The views of family carers who provide end of life care to people of advanced age are not commonly known. We conducted a bicultural study with bereaved New Zealand Māori (indigenous) and non-indigenous family carers who, on behalf of their older family member, reflected on the end of life circumstances and formal and informal care experienced by the older person. Semi-structured interviews were undertaken with 58 people (19 Māori and 39 non-Māori), who cared for 52 family members who died aged over 80 years. A Kaupapa Māori thematic analysis of family/whānau perspectives identified examples of good holistic care as well as barriers to good care. These are presented in a proposed Whare Tapa Whā Older Person’s Palliative Care model. Good health care was regarded by participants as that which was profoundly relationship-oriented and upheld the older person’s mana (authority, status, spiritual power) across four critical health domains: Whānau (social/family), Hinengaro (emotional/mental), Wairua (spiritual) and Tinana (physical) health domains. However, poor health care on one level impacted on all four domains affecting (reducing) mana (status). The “indigenous” model was applicable to both indigenous and non-indigenous experiences of end of life care for those in advanced age. Thus, Indigenous perspectives could potentially guide and inform end of life care for all.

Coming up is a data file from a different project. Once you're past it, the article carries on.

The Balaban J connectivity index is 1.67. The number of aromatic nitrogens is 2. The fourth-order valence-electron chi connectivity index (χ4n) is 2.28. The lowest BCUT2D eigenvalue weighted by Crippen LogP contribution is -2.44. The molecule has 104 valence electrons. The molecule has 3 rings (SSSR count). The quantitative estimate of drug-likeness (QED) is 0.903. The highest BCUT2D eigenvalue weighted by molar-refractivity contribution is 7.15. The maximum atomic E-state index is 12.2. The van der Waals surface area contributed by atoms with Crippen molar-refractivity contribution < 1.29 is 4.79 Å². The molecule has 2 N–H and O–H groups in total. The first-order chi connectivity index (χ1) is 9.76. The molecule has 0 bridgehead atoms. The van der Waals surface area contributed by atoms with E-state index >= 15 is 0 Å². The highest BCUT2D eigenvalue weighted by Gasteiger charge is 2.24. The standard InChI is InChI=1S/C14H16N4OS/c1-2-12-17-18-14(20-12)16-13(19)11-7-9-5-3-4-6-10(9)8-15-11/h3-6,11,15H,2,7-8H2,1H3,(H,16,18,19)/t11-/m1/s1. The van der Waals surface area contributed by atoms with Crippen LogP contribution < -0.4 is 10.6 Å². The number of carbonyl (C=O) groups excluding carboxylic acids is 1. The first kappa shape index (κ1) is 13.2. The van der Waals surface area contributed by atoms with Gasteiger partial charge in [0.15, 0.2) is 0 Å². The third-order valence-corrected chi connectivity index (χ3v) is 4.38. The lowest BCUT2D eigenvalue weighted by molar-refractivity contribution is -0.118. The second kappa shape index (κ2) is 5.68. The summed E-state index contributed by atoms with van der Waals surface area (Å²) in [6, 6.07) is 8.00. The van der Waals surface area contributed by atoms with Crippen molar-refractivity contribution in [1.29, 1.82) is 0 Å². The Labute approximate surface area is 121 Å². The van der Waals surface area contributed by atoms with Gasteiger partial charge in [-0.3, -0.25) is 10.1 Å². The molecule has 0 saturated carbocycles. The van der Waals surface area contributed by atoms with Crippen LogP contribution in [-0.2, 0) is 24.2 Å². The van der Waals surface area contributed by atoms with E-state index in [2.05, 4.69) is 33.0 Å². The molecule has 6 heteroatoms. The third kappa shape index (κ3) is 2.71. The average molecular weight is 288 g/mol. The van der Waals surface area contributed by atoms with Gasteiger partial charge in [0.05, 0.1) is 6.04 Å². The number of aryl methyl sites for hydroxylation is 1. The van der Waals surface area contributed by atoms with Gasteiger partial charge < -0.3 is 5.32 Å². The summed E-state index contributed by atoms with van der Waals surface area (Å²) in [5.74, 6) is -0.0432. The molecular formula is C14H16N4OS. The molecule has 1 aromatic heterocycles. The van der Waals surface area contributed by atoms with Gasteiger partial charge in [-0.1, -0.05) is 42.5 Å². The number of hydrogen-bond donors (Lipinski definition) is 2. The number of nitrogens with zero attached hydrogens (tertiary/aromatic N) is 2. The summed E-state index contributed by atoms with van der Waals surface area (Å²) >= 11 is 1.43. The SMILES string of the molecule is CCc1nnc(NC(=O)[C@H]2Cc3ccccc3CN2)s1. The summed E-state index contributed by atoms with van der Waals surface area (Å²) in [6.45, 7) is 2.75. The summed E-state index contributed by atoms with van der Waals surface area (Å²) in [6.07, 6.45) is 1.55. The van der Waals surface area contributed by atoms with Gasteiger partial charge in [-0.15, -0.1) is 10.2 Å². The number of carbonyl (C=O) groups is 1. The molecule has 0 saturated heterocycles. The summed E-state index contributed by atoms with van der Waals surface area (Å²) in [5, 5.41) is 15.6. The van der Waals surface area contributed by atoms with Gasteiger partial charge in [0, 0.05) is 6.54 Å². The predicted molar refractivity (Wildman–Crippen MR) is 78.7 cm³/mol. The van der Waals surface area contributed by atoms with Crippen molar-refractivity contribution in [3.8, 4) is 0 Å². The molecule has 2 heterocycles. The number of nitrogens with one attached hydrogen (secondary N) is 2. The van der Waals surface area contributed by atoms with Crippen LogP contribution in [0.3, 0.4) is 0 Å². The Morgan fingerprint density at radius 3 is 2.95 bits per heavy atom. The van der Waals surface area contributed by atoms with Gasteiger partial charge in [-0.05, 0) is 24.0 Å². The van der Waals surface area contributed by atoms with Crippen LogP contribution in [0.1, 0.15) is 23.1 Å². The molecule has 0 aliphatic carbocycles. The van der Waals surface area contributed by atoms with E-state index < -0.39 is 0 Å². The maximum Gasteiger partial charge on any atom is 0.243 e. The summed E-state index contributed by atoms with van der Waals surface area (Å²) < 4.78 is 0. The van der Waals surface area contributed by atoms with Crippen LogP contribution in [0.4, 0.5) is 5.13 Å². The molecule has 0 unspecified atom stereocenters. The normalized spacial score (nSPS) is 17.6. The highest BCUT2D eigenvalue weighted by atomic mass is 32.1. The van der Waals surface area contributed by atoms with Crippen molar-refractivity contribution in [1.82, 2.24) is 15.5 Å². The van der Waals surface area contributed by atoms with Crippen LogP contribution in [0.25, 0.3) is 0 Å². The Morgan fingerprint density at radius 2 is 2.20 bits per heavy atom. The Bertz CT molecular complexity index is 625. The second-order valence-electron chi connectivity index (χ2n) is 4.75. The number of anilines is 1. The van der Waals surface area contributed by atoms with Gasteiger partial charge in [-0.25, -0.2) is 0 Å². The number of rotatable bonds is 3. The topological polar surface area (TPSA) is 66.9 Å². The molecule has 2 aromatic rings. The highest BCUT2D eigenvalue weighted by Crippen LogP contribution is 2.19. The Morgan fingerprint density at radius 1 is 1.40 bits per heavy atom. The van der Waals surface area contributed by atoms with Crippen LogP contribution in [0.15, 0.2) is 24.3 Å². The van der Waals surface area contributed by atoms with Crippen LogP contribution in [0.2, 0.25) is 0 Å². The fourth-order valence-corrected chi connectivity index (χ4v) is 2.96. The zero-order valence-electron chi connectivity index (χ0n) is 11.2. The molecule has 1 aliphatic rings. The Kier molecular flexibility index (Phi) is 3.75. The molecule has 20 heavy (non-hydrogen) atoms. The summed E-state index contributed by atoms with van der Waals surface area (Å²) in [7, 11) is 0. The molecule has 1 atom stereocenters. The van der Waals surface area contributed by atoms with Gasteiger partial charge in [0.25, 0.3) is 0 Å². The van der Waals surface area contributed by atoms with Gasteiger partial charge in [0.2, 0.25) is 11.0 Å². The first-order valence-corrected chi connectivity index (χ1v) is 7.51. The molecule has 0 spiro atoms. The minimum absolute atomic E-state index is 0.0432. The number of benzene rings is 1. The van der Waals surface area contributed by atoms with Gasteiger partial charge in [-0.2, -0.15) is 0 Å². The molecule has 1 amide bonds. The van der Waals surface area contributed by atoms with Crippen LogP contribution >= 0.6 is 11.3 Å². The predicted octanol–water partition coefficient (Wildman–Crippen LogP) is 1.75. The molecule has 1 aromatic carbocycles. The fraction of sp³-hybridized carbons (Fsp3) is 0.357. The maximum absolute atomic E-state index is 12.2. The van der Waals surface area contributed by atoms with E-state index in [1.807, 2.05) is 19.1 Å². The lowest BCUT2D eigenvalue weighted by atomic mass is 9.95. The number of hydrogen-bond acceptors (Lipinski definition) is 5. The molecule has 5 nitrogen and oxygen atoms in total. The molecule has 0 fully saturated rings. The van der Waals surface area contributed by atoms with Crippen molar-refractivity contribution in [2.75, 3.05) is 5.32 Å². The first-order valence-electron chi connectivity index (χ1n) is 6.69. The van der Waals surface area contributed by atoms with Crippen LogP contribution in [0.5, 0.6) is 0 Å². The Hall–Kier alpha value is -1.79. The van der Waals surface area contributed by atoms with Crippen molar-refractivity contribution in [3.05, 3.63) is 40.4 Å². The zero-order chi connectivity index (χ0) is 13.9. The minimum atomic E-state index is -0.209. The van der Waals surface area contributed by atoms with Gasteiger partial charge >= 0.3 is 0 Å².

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Non-indigenous people discussed in this paper are the white descendants of settler colonists in New Zealand. They are also referred to as non-Māori.
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This work was supported by the Health Research Council (HRC) New Zealand, as part of Te Pākeketanga (HRC 13/293).
Ethics approval was granted by The University of Auckland Human Participants Ethics Committee on 17 June 2013 (UAHPEC: 9686).
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The authors declare that they have no conflict of interest.
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Moeke-Maxwell, T., Collier, A., Wiles, J. et al. Bereaved Families’ Perspectives of End-of-Life Care. Towards a Bicultural Whare Tapa Whā Older person’s Palliative Care Model. J Cross Cult Gerontol 35, 177–193 (2020). https://doi.org/10.1007/s10823-020-09397-6
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